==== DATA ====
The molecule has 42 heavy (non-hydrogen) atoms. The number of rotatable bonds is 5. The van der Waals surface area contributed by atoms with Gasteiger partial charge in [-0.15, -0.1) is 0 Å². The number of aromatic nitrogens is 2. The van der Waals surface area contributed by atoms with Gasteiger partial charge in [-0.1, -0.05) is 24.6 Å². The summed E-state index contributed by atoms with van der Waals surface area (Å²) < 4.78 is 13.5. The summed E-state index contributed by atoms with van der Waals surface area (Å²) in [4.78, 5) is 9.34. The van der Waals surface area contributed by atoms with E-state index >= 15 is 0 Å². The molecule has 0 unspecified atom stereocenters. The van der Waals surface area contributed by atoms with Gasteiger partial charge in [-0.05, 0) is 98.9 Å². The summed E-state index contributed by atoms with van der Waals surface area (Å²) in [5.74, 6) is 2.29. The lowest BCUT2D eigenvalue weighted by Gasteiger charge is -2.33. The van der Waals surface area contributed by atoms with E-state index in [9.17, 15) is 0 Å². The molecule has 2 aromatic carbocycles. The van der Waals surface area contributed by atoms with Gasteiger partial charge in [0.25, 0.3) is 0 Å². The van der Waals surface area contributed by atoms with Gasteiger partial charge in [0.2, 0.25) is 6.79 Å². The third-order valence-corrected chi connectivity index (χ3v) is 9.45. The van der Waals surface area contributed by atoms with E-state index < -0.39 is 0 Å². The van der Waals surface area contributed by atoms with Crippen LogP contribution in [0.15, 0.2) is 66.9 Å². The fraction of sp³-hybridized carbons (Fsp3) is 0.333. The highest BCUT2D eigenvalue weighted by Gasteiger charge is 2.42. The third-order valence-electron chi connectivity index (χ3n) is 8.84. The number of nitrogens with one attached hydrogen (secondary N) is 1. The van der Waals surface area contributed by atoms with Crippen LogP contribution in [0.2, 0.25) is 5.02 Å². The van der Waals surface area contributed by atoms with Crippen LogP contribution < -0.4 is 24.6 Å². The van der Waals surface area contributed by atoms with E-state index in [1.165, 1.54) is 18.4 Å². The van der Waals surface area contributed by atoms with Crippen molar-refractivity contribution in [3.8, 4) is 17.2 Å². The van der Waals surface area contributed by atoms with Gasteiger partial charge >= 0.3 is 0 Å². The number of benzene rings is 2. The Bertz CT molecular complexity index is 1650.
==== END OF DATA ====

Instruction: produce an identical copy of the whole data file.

The molecule has 42 heavy (non-hydrogen) atoms. The number of rotatable bonds is 5. The van der Waals surface area contributed by atoms with Gasteiger partial charge in [-0.15, -0.1) is 0 Å². The number of aromatic nitrogens is 2. The van der Waals surface area contributed by atoms with Gasteiger partial charge in [-0.1, -0.05) is 24.6 Å². The summed E-state index contributed by atoms with van der Waals surface area (Å²) < 4.78 is 13.5. The summed E-state index contributed by atoms with van der Waals surface area (Å²) in [4.78, 5) is 9.34. The van der Waals surface area contributed by atoms with E-state index >= 15 is 0 Å². The molecule has 0 unspecified atom stereocenters. The van der Waals surface area contributed by atoms with Gasteiger partial charge in [-0.05, 0) is 98.9 Å². The summed E-state index contributed by atoms with van der Waals surface area (Å²) in [5.74, 6) is 2.29. The lowest BCUT2D eigenvalue weighted by Gasteiger charge is -2.33. The van der Waals surface area contributed by atoms with E-state index in [9.17, 15) is 0 Å². The molecule has 2 aromatic carbocycles. The van der Waals surface area contributed by atoms with Gasteiger partial charge in [0.25, 0.3) is 0 Å². The van der Waals surface area contributed by atoms with Gasteiger partial charge in [0.2, 0.25) is 6.79 Å². The third-order valence-corrected chi connectivity index (χ3v) is 9.45. The van der Waals surface area contributed by atoms with E-state index < -0.39 is 0 Å². The van der Waals surface area contributed by atoms with Crippen LogP contribution in [0.15, 0.2) is 66.9 Å². The fraction of sp³-hybridized carbons (Fsp3) is 0.333. The highest BCUT2D eigenvalue weighted by Gasteiger charge is 2.42. The third-order valence-electron chi connectivity index (χ3n) is 8.84. The number of nitrogens with one attached hydrogen (secondary N) is 1. The van der Waals surface area contributed by atoms with Crippen LogP contribution in [0.2, 0.25) is 5.02 Å². The van der Waals surface area contributed by atoms with Crippen LogP contribution < -0.4 is 24.6 Å². The van der Waals surface area contributed by atoms with E-state index in [1.165, 1.54) is 18.4 Å². The van der Waals surface area contributed by atoms with Crippen molar-refractivity contribution in [3.8, 4) is 17.2 Å². The van der Waals surface area contributed by atoms with Gasteiger partial charge >= 0.3 is 0 Å². The number of benzene rings is 2. The Bertz CT molecular complexity index is 1650.